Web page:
Tip: Read this article once as it’s written. Then follow the suggestion at the end.
We’re told to be grateful. Grateful for those customers that we’ve got and grateful for those customers who choose us. Because after all, times are tough and there is little to separate you, me and the next person.
As such, we’re told to do our utmost to keep our customers at all costs, lest they depart for pastures new.
However, all customers aren’t created equal.
In fact, as much as there are those who lift contribution and spirit there are also those who drain resources and enthusiasm.
Land, pea pods and bad customers
In 1906, an Italian economist, Vilfredo Pareto observed that 80% of the land in Italy was owned by 20% of the population. He developed this principle by concluding that 20% of the pea pods in his garden contained 80% of the peas.
Over 100 years later and this principle is still one of the most commonly applied economic theories and states that, in many circumstances, roughly 80% of the effects are determined by 20% of the causes. Pareto’s Law is also known as the 80-20 Rule, the Law of the Vital Few and the Principle of Factor Scarcity.
But sometimes the law gets skewed – less people own more of the land; fewer pea-pods contain more of the peas – and we operate in extremes.
And this is often the case when we apply it to customers. Not in terms of the proportion who create the majority of your value, rather the small minority who create the majority of your problems and only a tiny proportion of your value – the bad customers. In this instance, it’s likely that the law is skewed and that 15% of your customers create 85% of your problems; or 10% create 90%; or worse still, 5% create 95% of your issues.
In these cases, what should you do?
Keep them? Maintain them? Try to develop them? Just keep going and follow the herd no matter what because you’re a good person?
That’s what most people do.
It’s easy to put up with bad customers, not because we want to or even because we think it’s the right thing to do, but because we’re worried about being the one to pull the plug. Concerned what the people around us will say and worried they’ll think we’ve finally lost our minds.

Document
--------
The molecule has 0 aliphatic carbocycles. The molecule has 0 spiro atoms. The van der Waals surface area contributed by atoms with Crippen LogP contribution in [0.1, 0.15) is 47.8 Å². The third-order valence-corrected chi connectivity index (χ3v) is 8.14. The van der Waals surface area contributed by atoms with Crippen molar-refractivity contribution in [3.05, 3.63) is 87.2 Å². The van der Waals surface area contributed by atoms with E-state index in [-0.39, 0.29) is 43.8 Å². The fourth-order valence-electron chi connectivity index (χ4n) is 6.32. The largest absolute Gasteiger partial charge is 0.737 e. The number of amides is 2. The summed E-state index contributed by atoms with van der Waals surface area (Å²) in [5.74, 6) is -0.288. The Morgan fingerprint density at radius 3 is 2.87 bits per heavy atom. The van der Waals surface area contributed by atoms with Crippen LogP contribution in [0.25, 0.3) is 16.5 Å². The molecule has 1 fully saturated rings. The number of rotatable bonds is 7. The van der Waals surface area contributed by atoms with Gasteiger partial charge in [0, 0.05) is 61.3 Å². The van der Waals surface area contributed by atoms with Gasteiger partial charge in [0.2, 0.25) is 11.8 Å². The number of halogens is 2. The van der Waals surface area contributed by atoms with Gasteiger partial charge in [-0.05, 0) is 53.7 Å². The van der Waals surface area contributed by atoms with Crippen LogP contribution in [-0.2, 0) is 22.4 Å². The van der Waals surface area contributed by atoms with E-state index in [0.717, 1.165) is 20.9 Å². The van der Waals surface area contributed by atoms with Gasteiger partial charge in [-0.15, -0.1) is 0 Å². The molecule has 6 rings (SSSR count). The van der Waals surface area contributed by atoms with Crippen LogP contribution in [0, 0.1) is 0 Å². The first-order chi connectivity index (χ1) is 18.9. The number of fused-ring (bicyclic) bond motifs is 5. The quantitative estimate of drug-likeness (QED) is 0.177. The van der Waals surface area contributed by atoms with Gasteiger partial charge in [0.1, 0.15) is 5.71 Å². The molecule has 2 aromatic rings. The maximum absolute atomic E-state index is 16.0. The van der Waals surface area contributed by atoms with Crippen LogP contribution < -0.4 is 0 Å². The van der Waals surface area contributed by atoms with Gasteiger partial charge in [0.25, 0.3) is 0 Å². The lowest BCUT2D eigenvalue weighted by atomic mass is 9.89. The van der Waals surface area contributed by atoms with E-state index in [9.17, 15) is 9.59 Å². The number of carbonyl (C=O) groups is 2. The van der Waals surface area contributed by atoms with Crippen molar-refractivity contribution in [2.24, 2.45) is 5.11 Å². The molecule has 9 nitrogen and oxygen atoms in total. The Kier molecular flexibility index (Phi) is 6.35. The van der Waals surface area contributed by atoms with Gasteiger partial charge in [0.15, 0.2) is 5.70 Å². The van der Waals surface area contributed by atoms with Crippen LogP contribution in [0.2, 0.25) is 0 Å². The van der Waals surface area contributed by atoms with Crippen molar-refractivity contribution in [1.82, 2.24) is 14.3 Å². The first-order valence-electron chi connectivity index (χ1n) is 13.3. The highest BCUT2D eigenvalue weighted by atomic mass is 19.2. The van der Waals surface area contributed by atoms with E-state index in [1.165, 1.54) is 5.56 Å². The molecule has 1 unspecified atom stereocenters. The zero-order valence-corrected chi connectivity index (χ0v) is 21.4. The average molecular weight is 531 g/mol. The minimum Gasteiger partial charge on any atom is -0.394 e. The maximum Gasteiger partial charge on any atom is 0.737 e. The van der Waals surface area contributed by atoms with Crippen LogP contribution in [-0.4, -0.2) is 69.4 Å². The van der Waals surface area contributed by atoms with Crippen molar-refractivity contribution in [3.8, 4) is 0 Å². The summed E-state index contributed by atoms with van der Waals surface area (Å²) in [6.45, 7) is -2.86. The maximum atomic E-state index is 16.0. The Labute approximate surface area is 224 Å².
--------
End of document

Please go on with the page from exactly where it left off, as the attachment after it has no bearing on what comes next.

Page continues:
But ironically you might be the only sane person around; or at least the one person with the foresight to see that no long-term good can come from some relationships. Like the troublesome ex from school you knew wasn’t right from the start, but whom you stayed with in the hope that maybe, just one day, it would work out. Like the so-called friend who never had anything good or positive to say to contribute or create significance for you.
The problem is that we get so entrenched in managing and solving problems for these people. Not real problems which genuinely exist which would make a difference to the majority if solved. But one-off problems – exceptions, borne of issues which occur for the individual, which are more a reflection of them than you or the way you operate. Those who are never happy, will never be happy and who create a hobby in being unhappy; those who re-direct your attention and focus away from where real value and significance lies.
You know who these customers are as you can usually answer ‘yes’ to many of the following questions.
Does it cost more to look after them than the contribution they generate to you?
Do they negatively impact on the perception of you amongst other customers?
Do they negatively impact on the perception of you amongst other stakeholders?
Do they pay late, consistently late?
Do they have a detrimental impact on morale and energy?
Do you miss other opportunities due to your involvement with them?
So what’s the alternative?
Of course I’m not saying you should go around recklessly and sack any customer who causes a disruption. That would be both intolerant and foolish. However what I am saying is this: There are a handful of customers we all have that we could do without; in whose absence our margins, time, energy and focus would increase.
Depending on your particular circumstances, the actual number could vary – If you only have ten customers then it could be just one. On the other hand, if you’ve got 1,000 customers then it’s more likely to be fifty or so. But regardless of the actual numbers, there are a small proportion who are draining a disproportionate amount of your resources. They’re sucking the time, energy, life and profit from you. They’re not necessarily doing it to be awkward, or demanding, they’re just doing it because they just don’t have the awareness to be any other way.
But those aren’t the customers for you.
Imagine the efficiency which could be created by freeing up your time and energy by dropping these customers, in favour of work and activity which actually makes a difference?
So my thesis is this: take your bad customers and give them away to someone else; let other people deal with their negativity and be drained by them; be brave and make a tough call; free yourself to spend more time with people with whom you have a better connection, a better relationship and who can contribute more to your success.
To GO NAKED is to be brave. To be willing to go against popular opinion and to make tough decisions. Sometimes that means saying ‘thanks but no thanks’, leaving people behind and moving on – even when they’re customers.
Tip: If you’re interested in a slightly different application of these ideas, re-read this article, this time substituting the word ‘friends’ where you read ‘customers’.